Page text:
March 20th, 2009
One of the “benefits” of having done a lot of reading of articles, journals, and reports, plus doing a little bit of field work, means I’ve got some understanding of they dynamics of human trafficking. Combine this with nearly ten years of documenting how sexual violence affects individuals and communities, then stir in a heavy helping of multimedia and, viola! You’ve got someone who can speak with professionals about messaging, social change, and communication associated with sexual violence and human trafficking.
As these things happen, by knowing someone who knows someone, I ended up consulting for the World Affairs Council and the US State Department’s Foreign Visitor program. The way this works is a group of people–in my case, government and non-government leaders or the up-and-coming–do a tour of the U.S. on the State Department’s dime learning how we are coping with certain issues. It’s a goodwill gesture and, in my opinion, a means of helping spread the “American Way.” The World Affairs Council helps connect the visitors with local experts, whose ranks I’ve joined.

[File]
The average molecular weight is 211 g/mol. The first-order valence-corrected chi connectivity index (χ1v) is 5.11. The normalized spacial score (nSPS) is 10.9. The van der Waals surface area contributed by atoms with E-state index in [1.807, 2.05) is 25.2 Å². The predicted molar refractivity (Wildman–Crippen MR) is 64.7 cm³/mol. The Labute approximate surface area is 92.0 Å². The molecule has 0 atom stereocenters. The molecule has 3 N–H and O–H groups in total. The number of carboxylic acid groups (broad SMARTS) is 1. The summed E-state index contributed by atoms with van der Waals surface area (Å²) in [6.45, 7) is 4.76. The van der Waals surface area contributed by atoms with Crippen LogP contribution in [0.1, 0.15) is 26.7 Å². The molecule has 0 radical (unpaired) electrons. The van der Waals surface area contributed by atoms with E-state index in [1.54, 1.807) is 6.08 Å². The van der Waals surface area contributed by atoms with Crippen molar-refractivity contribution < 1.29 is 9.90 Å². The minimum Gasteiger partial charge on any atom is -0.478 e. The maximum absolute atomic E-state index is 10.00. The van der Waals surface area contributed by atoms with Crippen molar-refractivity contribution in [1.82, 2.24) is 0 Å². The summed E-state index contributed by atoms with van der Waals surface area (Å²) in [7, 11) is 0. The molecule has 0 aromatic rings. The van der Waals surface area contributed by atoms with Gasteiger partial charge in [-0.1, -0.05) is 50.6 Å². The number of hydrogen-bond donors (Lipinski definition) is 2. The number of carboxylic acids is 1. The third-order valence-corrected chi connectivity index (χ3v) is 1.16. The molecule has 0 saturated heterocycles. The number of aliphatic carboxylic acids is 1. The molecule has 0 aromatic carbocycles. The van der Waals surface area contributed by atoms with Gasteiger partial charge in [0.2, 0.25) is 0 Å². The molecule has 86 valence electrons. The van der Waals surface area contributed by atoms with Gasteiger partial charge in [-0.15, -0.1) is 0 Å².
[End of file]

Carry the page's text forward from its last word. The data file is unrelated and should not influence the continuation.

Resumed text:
This spring I’ve spoken with teams from Malaysia and Hungary, presenting them with some of my multimedia work and discussing how these tools could be employed in their work. When we wrap up, there is always an invitation; come visit, come work with us. Considering that some of these people are on the front line of the anti-human trafficking fight, I wish I could. But neither of us has the funding.
(Below: Hungarians watch “Cambodia: Victim to Survivor” and the S.A.N.E. video for the FEAR Project)
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